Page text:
Scotland could hold a second independence referendum if the Scottish National Party wins a parliamentary majority in the country’s elections next year, Scottish First Minister Nicola Sturgeon has said.
In an interview with Euronews, the Scottish National Party leader, whose party has a longstanding commitment to creating a separate country north of the border with England, set out two situations in which a new vote on the issue could be held.
The first would be in the event that a separate referendum promised by UK prime minister David Cameron an overall majority of Britons backs leaving the European Union, against the wishes of Scottish voters.
The second would be in the event that the SNP pledges a new independence referendum in its manifesto for Scottish elections next year and regains its majority. Given results in last month’s general election, where the SNP virtually eliminated all the other parties on its territory, the second part of this equation is highly likely.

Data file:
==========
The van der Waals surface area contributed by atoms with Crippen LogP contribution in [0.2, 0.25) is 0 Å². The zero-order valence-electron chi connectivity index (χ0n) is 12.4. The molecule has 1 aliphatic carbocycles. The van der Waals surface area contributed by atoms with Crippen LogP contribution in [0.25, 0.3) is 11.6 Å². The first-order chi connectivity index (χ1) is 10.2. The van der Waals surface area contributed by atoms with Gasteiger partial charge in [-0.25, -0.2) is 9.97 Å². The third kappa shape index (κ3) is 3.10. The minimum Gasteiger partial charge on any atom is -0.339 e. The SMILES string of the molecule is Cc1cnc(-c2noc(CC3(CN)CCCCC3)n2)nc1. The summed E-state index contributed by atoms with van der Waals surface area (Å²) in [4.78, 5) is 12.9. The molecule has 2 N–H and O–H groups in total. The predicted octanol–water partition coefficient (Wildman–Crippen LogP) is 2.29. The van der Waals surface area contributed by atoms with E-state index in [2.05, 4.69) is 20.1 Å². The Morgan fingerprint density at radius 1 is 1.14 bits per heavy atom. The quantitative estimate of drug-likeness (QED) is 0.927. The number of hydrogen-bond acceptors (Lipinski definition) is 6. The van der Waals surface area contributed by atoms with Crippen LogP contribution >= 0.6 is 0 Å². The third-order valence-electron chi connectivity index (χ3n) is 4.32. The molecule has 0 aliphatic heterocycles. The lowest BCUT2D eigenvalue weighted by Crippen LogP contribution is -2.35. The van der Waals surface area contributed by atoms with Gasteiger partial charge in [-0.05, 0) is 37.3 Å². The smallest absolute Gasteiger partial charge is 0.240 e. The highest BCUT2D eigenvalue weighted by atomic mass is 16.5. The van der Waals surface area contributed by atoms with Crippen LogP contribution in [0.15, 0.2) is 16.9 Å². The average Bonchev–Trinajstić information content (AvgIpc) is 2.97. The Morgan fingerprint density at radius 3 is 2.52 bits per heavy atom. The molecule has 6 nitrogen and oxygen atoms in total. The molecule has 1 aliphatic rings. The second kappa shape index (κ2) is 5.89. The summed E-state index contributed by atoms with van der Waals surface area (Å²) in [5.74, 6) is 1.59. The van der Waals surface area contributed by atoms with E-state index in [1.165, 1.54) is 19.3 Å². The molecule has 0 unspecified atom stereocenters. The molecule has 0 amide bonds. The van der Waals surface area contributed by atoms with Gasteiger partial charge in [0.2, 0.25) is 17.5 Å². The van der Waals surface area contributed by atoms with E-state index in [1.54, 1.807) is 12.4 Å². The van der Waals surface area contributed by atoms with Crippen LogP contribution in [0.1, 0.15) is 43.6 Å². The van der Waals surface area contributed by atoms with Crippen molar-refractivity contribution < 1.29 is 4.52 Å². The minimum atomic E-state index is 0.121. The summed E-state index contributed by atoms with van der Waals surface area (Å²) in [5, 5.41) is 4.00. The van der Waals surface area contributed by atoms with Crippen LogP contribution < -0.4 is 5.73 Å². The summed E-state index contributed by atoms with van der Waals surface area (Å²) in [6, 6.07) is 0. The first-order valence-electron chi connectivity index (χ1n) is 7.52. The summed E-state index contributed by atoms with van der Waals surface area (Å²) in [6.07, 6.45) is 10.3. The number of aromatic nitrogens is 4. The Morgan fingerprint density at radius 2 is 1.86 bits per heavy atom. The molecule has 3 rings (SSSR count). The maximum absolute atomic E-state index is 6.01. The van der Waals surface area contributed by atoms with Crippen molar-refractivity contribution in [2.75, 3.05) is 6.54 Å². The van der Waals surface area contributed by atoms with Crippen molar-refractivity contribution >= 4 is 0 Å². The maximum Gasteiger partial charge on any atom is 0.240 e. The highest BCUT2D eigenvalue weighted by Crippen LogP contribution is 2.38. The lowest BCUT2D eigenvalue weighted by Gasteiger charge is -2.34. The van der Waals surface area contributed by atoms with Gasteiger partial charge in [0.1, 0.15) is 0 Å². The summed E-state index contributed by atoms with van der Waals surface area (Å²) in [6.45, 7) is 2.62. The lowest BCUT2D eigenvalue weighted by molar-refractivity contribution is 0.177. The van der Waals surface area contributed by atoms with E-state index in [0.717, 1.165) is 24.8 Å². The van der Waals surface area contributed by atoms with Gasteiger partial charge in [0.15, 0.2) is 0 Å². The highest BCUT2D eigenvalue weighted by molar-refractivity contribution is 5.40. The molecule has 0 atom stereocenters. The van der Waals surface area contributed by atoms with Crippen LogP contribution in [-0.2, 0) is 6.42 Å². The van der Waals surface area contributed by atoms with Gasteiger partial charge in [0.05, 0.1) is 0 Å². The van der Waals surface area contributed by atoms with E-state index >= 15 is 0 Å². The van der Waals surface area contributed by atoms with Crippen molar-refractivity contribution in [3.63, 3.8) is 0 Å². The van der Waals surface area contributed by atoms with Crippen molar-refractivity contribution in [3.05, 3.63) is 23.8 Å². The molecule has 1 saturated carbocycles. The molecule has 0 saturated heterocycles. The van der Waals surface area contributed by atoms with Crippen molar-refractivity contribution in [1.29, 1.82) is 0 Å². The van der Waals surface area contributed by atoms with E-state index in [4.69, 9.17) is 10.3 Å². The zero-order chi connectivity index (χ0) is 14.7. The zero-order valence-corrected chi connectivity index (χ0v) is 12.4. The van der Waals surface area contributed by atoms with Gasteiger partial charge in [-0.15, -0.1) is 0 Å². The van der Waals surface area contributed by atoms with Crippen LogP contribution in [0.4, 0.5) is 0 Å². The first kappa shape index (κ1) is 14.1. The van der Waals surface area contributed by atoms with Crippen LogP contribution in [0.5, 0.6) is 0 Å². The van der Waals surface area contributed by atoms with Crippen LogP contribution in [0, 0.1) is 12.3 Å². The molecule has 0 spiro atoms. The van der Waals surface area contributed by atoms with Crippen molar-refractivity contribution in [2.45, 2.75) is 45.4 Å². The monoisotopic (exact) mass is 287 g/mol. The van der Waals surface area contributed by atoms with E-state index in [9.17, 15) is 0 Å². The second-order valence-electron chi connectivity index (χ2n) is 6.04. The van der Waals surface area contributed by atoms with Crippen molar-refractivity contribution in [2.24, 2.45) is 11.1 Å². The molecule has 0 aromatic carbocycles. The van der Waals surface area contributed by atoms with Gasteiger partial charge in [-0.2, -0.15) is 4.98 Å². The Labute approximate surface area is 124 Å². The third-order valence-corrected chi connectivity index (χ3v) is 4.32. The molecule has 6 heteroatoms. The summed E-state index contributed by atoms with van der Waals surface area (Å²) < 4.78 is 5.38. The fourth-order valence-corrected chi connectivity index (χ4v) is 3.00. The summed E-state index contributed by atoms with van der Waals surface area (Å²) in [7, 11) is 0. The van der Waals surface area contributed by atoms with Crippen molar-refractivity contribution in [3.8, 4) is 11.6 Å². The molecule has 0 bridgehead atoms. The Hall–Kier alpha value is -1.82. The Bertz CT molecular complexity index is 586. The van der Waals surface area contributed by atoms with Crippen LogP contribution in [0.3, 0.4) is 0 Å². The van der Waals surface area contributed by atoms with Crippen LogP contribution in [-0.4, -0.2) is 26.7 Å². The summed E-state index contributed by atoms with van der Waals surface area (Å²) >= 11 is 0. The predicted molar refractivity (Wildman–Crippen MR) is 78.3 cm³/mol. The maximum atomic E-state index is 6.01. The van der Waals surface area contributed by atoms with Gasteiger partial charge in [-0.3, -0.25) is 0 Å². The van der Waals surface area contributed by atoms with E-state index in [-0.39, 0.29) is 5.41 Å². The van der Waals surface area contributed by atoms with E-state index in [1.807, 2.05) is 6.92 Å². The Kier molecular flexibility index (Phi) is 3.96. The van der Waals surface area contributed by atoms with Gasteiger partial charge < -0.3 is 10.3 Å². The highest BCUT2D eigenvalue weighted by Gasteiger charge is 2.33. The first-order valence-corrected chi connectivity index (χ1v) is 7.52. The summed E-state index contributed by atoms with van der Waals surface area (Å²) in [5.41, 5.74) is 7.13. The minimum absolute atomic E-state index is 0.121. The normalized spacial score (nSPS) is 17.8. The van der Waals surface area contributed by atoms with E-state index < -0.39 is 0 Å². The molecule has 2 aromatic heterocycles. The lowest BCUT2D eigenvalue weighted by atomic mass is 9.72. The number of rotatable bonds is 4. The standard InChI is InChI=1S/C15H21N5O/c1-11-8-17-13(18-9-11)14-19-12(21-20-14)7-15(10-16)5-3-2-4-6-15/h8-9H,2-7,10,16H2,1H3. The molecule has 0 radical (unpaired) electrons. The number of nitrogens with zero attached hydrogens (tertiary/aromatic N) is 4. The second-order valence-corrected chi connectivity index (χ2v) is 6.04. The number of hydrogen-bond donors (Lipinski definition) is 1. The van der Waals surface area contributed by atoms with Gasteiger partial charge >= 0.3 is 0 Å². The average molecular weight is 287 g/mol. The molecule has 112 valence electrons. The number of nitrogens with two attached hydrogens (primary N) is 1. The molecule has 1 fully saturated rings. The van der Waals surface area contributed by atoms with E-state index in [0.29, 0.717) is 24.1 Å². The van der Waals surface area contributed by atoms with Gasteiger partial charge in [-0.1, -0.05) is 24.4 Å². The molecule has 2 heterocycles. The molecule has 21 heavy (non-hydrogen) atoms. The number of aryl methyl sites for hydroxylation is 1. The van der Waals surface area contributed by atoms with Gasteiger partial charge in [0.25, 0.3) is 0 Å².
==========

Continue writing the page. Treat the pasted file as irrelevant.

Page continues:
“I’ll come back and talk to you again when we publish our 2016 manifesto,” said Sturgeon. “Firstly, a party has to propose it [a new independence referendum] in a manifesto. Whether that’s the SNP or another party, presumably it would be the SNP. But then people have to vote for that manifesto. And they have to vote for it in sufficient numbers to give that party a majority in the Scottish parliament.”
“I can’t impose a referendum or independence on the Scottish people. It will always be driven by the democratic wishes of the Scottish people.”
The Scottish public voted to remain in the United Kingdom in September 2014 with 55.3 percent of the electorate expressing a preference for the status quo.